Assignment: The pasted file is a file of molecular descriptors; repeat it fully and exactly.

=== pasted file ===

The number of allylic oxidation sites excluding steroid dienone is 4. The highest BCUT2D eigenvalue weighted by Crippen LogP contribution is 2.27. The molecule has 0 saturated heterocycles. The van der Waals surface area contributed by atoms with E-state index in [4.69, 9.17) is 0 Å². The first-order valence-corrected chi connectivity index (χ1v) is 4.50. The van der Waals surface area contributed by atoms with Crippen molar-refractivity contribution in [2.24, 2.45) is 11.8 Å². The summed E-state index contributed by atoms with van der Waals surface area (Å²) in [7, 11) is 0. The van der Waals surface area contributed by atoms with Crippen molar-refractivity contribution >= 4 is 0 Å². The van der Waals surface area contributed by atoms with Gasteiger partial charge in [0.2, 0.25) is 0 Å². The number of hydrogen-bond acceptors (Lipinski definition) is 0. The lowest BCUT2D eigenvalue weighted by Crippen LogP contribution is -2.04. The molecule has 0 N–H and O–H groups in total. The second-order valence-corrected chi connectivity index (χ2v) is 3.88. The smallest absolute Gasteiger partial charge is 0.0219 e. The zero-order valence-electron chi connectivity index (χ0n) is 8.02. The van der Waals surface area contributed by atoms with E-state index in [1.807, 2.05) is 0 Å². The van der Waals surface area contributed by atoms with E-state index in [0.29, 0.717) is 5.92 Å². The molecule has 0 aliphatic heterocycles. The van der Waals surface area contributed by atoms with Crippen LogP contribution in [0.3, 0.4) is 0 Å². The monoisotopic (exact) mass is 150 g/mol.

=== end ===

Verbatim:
The number of allylic oxidation sites excluding steroid dienone is 4. The highest BCUT2D eigenvalue weighted by Crippen LogP contribution is 2.27. The molecule has 0 saturated heterocycles. The van der Waals surface area contributed by atoms with E-state index in [4.69, 9.17) is 0 Å². The first-order valence-corrected chi connectivity index (χ1v) is 4.50. The van der Waals surface area contributed by atoms with Crippen molar-refractivity contribution in [2.24, 2.45) is 11.8 Å². The summed E-state index contributed by atoms with van der Waals surface area (Å²) in [7, 11) is 0. The van der Waals surface area contributed by atoms with Crippen molar-refractivity contribution >= 4 is 0 Å². The van der Waals surface area contributed by atoms with Gasteiger partial charge in [0.2, 0.25) is 0 Å². The number of hydrogen-bond acceptors (Lipinski definition) is 0. The lowest BCUT2D eigenvalue weighted by Crippen LogP contribution is -2.04. The molecule has 0 N–H and O–H groups in total. The second-order valence-corrected chi connectivity index (χ2v) is 3.88. The smallest absolute Gasteiger partial charge is 0.0219 e. The zero-order valence-electron chi connectivity index (χ0n) is 8.02. The van der Waals surface area contributed by atoms with E-state index in [1.807, 2.05) is 0 Å². The van der Waals surface area contributed by atoms with E-state index in [0.29, 0.717) is 5.92 Å². The molecule has 0 aliphatic heterocycles. The van der Waals surface area contributed by atoms with Crippen LogP contribution in [0.3, 0.4) is 0 Å². The monoisotopic (exact) mass is 150 g/mol.